Down To Business: IT Globalization: Don't Kill the Messenger
Don't try to seal off our borders, either. Employment and pay are up, so we must be doing something right.
In response to my column two weeks ago on tech offshoring and globalization, I received the usual hate mail for my unpatriotic, elitist views. Critics said I was condoning policies that would hasten the U.S. economy's "race to the bottom." I was advocating the decimation of the middle class. I was naively unaware of a government conspiracy to suppress "the truth" about offshore outsourcing.
"If you take the time to pull your head out of your ass," wrote one reader, "[you'd realize] most Americans don't have any problem with trade in general. They just think it's stupid to sell out, and bad for our future." In other words, the free cross-border flow of goods, services, and people is fine in theory ... but in theory only.
In another bile-laden E-mail, a reader argued that Bill Gates--the person who has created more high-paying tech jobs and donated more money to charity than anyone in human history--is a lowlife for wanting access to more foreign nationals under an expanded H-1B work visa program.
Of course, not everyone opposed to H-1B visas and globalization is a quack. One former programming analyst who is barely making ends meet in a lesser job says all H-1B visas should be canceled as long as any American IT, call center, or similar worker is not gainfully employed in his or her field. "It's bad enough to send jobs overseas," he says, "but [it's] a slap in the face to then bring in tens of thousands of cheap workers to take what jobs are left."
So how many tech jobs are left in the United States? About 3.5 million--the most in U.S. history, according to the latest report from the Bureau of Labor Statistics. The number of IT management jobs is up 31% from 2001, just before the dot-com bubble burst, while the number of IT staff jobs is up slightly. Management and staff pay is at an all-time high as well, according to an InformationWeek Research survey of 10,425 IT professionals.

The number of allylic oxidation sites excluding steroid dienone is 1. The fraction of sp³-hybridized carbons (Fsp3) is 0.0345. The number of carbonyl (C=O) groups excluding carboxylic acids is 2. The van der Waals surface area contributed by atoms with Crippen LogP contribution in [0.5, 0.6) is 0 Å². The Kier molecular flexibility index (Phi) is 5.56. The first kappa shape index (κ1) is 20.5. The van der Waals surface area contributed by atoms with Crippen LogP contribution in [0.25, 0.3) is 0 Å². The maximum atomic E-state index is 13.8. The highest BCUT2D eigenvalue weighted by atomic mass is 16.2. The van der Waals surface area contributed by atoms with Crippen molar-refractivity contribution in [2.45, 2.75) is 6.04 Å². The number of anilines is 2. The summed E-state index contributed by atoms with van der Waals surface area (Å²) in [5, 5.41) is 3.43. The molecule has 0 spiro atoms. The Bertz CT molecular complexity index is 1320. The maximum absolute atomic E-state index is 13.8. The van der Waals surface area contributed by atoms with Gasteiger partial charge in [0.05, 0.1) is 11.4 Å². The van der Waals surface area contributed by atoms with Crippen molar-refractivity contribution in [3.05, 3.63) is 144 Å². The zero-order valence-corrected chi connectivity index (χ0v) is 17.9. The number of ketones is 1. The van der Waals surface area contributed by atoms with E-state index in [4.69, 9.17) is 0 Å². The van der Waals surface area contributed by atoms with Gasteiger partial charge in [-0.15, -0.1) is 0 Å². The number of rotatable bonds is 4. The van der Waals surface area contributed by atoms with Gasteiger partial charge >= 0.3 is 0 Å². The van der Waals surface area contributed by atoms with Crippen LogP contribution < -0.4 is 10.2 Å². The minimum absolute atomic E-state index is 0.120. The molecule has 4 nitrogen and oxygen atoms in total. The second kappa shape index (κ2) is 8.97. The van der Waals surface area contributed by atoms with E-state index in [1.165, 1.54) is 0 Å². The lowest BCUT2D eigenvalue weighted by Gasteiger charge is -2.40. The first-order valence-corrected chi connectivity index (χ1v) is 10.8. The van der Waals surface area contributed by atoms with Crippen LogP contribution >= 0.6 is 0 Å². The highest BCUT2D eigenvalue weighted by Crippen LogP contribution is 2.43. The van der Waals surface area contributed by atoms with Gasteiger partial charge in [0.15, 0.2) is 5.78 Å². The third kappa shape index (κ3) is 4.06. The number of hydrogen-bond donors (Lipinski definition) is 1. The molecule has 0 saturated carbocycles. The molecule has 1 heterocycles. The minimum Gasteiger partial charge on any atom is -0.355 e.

The stats show there are still some soft spots. Compensation is up only slightly from a year ago, mostly because of bonuses rather than salary increases. And while the overall tech employment numbers are up, the number of Americans developing and managing software is down from its all-time high, thus the call from the former programming analyst to scrap the H-1B visa program.
But rather than create tech jobs in the United States, such a protectionist move would destroy them. Whether we like it or not, if Microsoft or Citibank or Boeing can't get the software and other tech talent they need in the United States at the price points their shareholders demand, then they'll move those operations overseas, en masse. That 100-person development team in the United States with 10 visa-carrying foreign nationals will shrink to a handful of locals managing many more full-timers and outsourcers in Bangalore or Prague. That's job creation?
And what about those foreign-born tech professionals? Silicon Valley is home to hundreds of companies that were founded and are led by immigrants or visa-carrying expatriates. They have created high-paying jobs for tens of thousands of people. Yet if you ride the populist propaganda on globalization to its extreme, they're just a bunch of job-stealing foreigners.
In countries that "protect" their citizen workforces--places like France and Germany, where regulations treat professionals to job security and liberal benefits--unemployment rates are twice the U.S. level. No one can lose a job in those two countries ... but no one can find one there, either. Few multinational companies dare to locate, train, and hire more than just minimal resources in those countries. Entrepreneurism is stifled.
Back in the United States, despite minimal unemployment, times are tough for professionals even in vibrant industries such as health care, entertainment, and media. Conventional delivery platforms are being torn up and transformed. Customer demands are changing rapidly, so skill sets must as well.
Adapt or be marginalized. There's no other choice.
IT's Reputation: What the Data SaysInformationWeek's IT Perception Survey seeks to quantify how IT thinks it's doing versus how the business really views IT's performance in delivering services - and, more important, powering innovation. Our results suggest IT leaders should worry less about whether they're getting enough resources and more about the relationships they have with business unit peers.
What The Business Really Thinks Of IT: 3 Hard TruthsThey say perception is reality. If so, many in-house IT departments have reason to worry. InformationWeek's IT Perception Survey seeks to quantify how IT thinks it's doing versus how the business views IT's performance in delivering services - and, more important, powering innovation. The news isn't great.